Effects of low-dose X-irradiation on mouse-brain aggregation cultures

Research output: Contribution to journalArticle


Biochemical and morphological differentiation in reaggregating mouse-brain cell cultures after low-dose radiation (0.5 Gy) in vitro was studied. Cells were irradiated on culture day 2, corresponding to embryonic day 15-16, and different glial and neuronal markers were followed through development to postnatal day 40. The shape and size of irradiated aggregates were more irregular and smaller compared with controls. Total amounts of DNA and protein were significantly lower in irradiated aggregates than in controls between days 8 and 20. After 30 days in culture activities of the glial markers glutamine synthetase (GS) and 2',3'-cyclic nucleotide 3'-phosphodiesterase (CNP) were lower in X-irradiated aggregates than in controls. However, after 40 days the CNP activity in irradiated aggregates increased to levels above those of the controls. Irradiated and control aggregates did not differ significantly in neuronal marker enzyme activities, i.e. choline acetyltransferase (ChAT), acetylcholine esterase (AChE) and glutamic acid decarboxylase (GAD) measured on a per mg protein basis. On days 20 and 30 the amount of nerve growth factor (NGF) was two-fold higher in irradiated aggregates compared with non-irradiated ones, suggesting that, after irradiation, surviving cells in culture were induced to produce more NGF. After 40 days the amount of NGF in irradiated aggregates had decreased to the level found in the control aggregates.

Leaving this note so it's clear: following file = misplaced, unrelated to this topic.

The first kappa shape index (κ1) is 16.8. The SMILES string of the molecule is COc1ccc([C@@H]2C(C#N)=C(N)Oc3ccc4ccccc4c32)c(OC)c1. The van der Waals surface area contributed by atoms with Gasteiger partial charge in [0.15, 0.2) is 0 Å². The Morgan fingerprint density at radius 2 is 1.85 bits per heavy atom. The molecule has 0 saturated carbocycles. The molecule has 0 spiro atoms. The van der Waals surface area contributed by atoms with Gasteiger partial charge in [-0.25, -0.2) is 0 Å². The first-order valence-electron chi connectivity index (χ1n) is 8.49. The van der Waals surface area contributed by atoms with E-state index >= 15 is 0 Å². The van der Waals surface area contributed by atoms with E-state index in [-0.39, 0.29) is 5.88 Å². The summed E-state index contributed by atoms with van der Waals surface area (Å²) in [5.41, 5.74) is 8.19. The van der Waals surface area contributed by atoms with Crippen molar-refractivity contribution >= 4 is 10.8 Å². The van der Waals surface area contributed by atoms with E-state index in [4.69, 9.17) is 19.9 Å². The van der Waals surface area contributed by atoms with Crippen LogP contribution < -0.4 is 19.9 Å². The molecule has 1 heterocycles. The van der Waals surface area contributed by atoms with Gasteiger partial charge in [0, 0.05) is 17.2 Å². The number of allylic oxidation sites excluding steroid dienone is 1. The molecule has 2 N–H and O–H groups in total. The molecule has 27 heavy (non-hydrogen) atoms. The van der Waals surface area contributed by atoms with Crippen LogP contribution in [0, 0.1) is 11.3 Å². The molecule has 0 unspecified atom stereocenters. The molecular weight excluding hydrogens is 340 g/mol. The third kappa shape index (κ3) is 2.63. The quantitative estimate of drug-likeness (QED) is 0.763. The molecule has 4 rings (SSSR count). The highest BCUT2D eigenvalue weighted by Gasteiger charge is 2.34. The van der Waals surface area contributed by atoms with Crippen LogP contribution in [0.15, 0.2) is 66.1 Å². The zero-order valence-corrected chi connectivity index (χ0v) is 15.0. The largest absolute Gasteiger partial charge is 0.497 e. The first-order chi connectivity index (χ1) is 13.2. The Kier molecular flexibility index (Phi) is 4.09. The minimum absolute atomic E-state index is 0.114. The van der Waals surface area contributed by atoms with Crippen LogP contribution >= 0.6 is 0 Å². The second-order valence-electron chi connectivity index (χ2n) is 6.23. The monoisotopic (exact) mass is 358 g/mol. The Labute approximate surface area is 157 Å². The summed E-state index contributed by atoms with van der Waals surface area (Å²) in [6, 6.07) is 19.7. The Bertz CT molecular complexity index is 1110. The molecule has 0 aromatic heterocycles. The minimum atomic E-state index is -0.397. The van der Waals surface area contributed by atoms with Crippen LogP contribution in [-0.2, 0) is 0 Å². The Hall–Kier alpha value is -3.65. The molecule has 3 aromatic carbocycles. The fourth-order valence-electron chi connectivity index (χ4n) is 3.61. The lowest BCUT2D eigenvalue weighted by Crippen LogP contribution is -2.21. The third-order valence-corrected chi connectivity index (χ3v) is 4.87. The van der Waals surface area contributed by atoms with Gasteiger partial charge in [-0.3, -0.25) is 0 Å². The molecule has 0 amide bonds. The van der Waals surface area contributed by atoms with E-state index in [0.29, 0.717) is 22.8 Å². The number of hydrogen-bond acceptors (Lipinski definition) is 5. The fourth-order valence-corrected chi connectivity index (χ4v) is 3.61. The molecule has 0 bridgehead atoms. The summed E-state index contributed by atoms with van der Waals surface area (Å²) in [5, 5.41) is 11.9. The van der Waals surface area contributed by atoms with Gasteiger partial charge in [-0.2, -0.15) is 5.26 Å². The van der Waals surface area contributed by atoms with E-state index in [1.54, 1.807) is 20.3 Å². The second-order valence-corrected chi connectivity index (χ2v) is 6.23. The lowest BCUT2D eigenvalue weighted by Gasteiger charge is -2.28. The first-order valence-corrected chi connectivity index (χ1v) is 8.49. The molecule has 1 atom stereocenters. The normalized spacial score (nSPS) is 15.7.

Research areas and keywords

Subject classification (UKÄ) – MANDATORY

  • Rheumatology and Autoimmunity
Original languageEnglish
Pages (from-to)355-363
JournalInternational Journal of Radiation Biology
Issue number3
Publication statusPublished - 1992
Publication categoryResearch

Bibliographic note

The information about affiliations in this record was updated in December 2015. The record was previously connected to the following departments: Connective Tissue Biology (013230151)